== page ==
By Jon Prior
The one millionth Home Affordable Modification Program (HAMP) trial or permanent workout failed in July, according to the latest Treasury Department data.
A total of 770,834 borrowers failed to finish either a three-month trial or were determined to not qualify for the program from June 2010 through July 2012.
Another 229,185 permanent modifications re-defaulted after making the first three monthly payments during the trial process, according to the report.
Since it launched in March 2009, a total of more than one million mortgages made it through the trial stage, but just over 825,000 active permanent modifications remain active today. And the monthly amount of newly reported workouts dropped to just 16,767 in July since averaging roughly 25,000 per month at the end of last year.
Even with a recent expansion, for which there is no official estimate yet, the amount of total modifications will fall well short of the original three million to four million originally promised.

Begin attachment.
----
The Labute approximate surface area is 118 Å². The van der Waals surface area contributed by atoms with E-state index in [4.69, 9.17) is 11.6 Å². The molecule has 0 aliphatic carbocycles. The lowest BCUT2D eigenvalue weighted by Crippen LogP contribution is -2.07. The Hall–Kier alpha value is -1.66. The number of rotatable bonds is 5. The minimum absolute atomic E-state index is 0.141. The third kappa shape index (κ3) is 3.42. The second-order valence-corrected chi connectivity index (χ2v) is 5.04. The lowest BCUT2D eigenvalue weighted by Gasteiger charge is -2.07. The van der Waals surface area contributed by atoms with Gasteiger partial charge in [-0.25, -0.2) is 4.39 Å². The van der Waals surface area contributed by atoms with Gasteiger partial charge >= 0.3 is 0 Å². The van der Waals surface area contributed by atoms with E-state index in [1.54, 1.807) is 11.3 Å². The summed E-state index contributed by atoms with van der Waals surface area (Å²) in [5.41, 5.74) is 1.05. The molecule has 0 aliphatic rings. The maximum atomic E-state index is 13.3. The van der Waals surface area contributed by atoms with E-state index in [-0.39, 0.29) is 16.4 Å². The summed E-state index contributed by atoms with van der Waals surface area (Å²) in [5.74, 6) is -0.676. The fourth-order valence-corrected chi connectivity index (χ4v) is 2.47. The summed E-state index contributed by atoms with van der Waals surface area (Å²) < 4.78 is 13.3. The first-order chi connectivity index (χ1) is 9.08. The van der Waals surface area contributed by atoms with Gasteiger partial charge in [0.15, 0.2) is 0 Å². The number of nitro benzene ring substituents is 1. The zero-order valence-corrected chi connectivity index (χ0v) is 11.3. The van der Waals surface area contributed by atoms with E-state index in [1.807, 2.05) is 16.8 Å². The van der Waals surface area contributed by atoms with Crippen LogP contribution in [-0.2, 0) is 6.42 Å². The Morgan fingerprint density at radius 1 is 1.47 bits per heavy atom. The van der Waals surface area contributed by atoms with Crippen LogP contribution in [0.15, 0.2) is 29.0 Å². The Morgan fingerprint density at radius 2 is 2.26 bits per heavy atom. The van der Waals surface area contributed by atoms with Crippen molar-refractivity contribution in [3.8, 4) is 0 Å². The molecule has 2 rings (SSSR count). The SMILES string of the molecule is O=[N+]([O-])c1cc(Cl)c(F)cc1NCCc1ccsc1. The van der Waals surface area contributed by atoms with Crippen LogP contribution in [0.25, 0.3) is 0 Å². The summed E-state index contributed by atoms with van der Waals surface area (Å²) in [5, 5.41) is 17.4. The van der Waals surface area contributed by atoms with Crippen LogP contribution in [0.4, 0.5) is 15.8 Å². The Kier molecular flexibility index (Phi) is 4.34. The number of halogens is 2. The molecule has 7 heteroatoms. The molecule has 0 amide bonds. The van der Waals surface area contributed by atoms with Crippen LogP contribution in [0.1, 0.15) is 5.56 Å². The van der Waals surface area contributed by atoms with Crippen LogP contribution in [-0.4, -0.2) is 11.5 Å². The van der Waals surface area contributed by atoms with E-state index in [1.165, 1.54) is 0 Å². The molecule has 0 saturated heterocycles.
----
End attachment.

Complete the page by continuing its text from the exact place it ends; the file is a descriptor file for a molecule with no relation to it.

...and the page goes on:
More than one-third of the HAMP failed trials and permanent mods end up being modified through another proprietary program. But roughly 16 percent of the trials end up going through foreclosure, according to the Treasury.
The Special Inspector General for the Troubled Asset Relief Program said less than $3 billion of the $29.9 billion set aside for HAMP was actually spent as of June 30.
Treasury Assistant Secretary for Financial Stability Tim Massad said that the program established guidelines around which servicers built their own programs. But Mitt Romney has challenged them as part of his presidential campaign and vowed to end “the alphabet soup” when he takes office.
The Treasury also found that more servicers were improving their performance under HAMP. It gave back withheld incentive payments last year to Bank of America ($9.32 -0.235 percent), JPMorgan Chase ($40.98 -0.5878 percent) and Wells Fargo ($35.35 -0.78 percent).
In the second quarter, the Treasury disagreed with less than 2 percent of all participating servicer decisions in HAMP. At the start of last year, some servicers, such as Ocwen Financial Corp. ($27.50 0.2 percent) and One West Bank, had disagreement rates near 7 percent.
“By shining a spotlight on individual servicer performance in key areas, and requiring improvements through our compliance process, the nation’s largest mortgage servicers are fixing their processes while being held publicly accountable,” Massad said.
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